Allow yourself to transcend the naming of your symptoms

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Mental illness, diseases of the mind, behavioral disorders or however our community allows it to be named, it is all inadequate.

Mental illness, is a stale description.  It has sat in the open community air, over the many years when our awareness grew too slowly, when stigma and ignorance gave it the old cold frost-bite.  It reminds of me of the, Confessions of Georgia (Anne) Nicolson series, by the most hilarious Louise Rennison, When Georgia Anne says, “Have you gone mental?!,” in one-thousand-and-one ways.  There is just so much sniffing and eye swirling around the term.  I do not mind Georgia Anne using it at all.  It is fresh in her mouth.  It is not, however, winter green in ours.

Dr. Thomas Insel, Director of the National Institute of Mental Health, states that these terms are “impediments to progress.”  He uses the term, brain disease, as a way to diminish barriers to scientific investigation, hopefully leading to earlier detection and treatment.

Others, however, challenge even this term, brain disease, stating that it is premature and narrow.  The illnesses that demonstrate emotional and behavioral pathology involve more than brain and mentum.  They include the magic, the internal/external stressors, the arguments and the weather.  They include the intersecting paradigms that make us who we are, often referred to as the biopsychosocial model.  These, “Others,” argue that it is presumptuous to name pathological symptoms of emotions and behaviors with, “brain disease,” until we know what the brian does in the first place.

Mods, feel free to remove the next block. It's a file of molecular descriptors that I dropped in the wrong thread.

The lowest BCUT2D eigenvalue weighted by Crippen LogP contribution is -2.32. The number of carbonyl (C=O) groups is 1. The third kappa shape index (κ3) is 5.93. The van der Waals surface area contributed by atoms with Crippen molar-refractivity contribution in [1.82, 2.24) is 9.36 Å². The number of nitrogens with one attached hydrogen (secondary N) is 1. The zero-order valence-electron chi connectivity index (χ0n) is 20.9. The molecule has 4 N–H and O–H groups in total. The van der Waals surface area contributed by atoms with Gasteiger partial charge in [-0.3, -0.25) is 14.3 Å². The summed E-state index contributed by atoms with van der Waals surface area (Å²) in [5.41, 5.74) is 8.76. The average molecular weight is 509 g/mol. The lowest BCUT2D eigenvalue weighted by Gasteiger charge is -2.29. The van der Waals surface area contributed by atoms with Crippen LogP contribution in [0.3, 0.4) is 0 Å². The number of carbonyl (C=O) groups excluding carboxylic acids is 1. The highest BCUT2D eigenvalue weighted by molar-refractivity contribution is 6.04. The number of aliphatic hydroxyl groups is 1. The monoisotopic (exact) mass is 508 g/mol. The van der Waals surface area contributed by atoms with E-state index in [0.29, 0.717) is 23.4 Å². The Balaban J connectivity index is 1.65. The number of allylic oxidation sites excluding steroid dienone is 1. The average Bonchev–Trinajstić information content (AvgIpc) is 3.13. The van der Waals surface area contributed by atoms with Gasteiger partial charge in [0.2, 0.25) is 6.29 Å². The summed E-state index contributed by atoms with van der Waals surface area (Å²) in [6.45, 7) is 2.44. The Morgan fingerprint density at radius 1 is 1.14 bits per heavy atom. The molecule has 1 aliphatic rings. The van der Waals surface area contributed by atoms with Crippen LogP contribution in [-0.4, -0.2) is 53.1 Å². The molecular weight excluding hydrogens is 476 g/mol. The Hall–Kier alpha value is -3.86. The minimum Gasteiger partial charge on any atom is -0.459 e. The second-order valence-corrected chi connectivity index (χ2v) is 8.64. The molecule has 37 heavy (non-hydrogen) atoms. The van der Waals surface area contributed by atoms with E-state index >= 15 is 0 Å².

Questions:  But what do you think?  Are the terms we use more impediments to progress than they are tools toward?  Do you have any recommendations?  How have these terms affected your life?  Please tell us your story.

Self-care tip:  Allow yourself to transcend the naming of your symptoms.  

Remember, You Are Free, Even When You Accept Help.

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In becoming a friend to yourself, we all use tools; a hoe, a shovel, a bottle of medications, friends and lots of floss.  Not all in the same moment or we might get hurt.  None of the tools we use are meant to been seen, when looked at, alone as a weapon to box us up.  They are each in turn just a tool to be used to improve our ability to be friendly with ourselves.  Don’t get paranoid.

This is important to remember, the more effective the tool becomes.  We build suspicions when things work that well, like ladders in case we need them.  But if we find ourselves miming walls that no one else can see, it really is just about Me.  The walls, the box, the perception of being defined too easily are coming from Me.

If you’ve ever heard about the biopsychosocial model, you may have experienced this sensation.  Each paradigm introduced looks more and more like brick and mortar, and you find yourself acting out the runaway-bride gig.  You are not that special, nor Me.  We are a construction of unique complexity, each of us individual and undefinable.  However, none of us are so special that we can’t use the tools.  None of us are so special that we can be captured; an exotic bird never before seen.  We are in fact too commonplace in our inability to be boxed, shut up and drawn in.    Let that twist your thoughts.

In the biopsychosocial model we use the paradigms as given to us through biology, psychology and sociology to improve our insight and what ever we hope to accomplish thereafter.  It’s a collection of tools.

When a patient comes to see me, looking for help, sometimes they apperceive the tools.  They become distorted towering constructs.  The biopsychosocial model looks like mechanisms designed to take away freedom rather than improve access to freedom.  It is a lot of unknown to be dosed with and it is a natural response.  But the biopsychosocial model is rather a collection of highly effective, (even suspiciously effective,) ways to improve brain disease.

Self-Care Tip:  Remember, you are free, even when you accept help.

Questions:  When have you perceived that you were being boxed in by the “help” coming your way?  How did you reclaim your sense freedom?  How did you manage to still get help?  Please tell us your story.